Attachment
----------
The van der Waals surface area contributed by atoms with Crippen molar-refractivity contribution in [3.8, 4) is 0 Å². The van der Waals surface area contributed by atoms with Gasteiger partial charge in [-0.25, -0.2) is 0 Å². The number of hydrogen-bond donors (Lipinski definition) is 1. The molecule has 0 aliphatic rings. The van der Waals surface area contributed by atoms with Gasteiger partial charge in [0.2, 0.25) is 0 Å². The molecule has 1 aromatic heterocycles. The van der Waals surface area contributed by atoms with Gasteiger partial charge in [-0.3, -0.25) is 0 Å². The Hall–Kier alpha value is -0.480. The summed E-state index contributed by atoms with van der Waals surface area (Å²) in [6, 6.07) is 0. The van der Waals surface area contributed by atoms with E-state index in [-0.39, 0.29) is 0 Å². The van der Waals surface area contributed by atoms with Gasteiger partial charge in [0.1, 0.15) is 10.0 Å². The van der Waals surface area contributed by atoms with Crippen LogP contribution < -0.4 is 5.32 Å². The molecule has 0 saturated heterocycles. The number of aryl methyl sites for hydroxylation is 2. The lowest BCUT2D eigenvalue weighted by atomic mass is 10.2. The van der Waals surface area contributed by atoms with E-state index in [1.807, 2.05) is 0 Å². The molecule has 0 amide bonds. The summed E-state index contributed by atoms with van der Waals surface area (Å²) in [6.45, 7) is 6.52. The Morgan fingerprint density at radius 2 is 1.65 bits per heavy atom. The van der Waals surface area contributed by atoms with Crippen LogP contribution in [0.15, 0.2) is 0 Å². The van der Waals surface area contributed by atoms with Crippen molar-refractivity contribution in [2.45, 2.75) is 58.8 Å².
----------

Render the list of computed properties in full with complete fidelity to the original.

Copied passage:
The van der Waals surface area contributed by atoms with Crippen molar-refractivity contribution in [3.8, 4) is 0 Å². The van der Waals surface area contributed by atoms with Gasteiger partial charge in [-0.25, -0.2) is 0 Å². The number of hydrogen-bond donors (Lipinski definition) is 1. The molecule has 0 aliphatic rings. The van der Waals surface area contributed by atoms with Gasteiger partial charge in [0.2, 0.25) is 0 Å². The molecule has 1 aromatic heterocycles. The van der Waals surface area contributed by atoms with Gasteiger partial charge in [-0.3, -0.25) is 0 Å². The Hall–Kier alpha value is -0.480. The summed E-state index contributed by atoms with van der Waals surface area (Å²) in [6, 6.07) is 0. The van der Waals surface area contributed by atoms with E-state index in [-0.39, 0.29) is 0 Å². The van der Waals surface area contributed by atoms with Gasteiger partial charge in [0.1, 0.15) is 10.0 Å². The van der Waals surface area contributed by atoms with Crippen LogP contribution < -0.4 is 5.32 Å². The molecule has 0 saturated heterocycles. The number of aryl methyl sites for hydroxylation is 2. The lowest BCUT2D eigenvalue weighted by atomic mass is 10.2. The van der Waals surface area contributed by atoms with E-state index in [1.807, 2.05) is 0 Å². The molecule has 0 amide bonds. The summed E-state index contributed by atoms with van der Waals surface area (Å²) in [6.45, 7) is 6.52. The Morgan fingerprint density at radius 2 is 1.65 bits per heavy atom. The van der Waals surface area contributed by atoms with Crippen LogP contribution in [0.15, 0.2) is 0 Å². The van der Waals surface area contributed by atoms with Crippen molar-refractivity contribution in [2.45, 2.75) is 58.8 Å².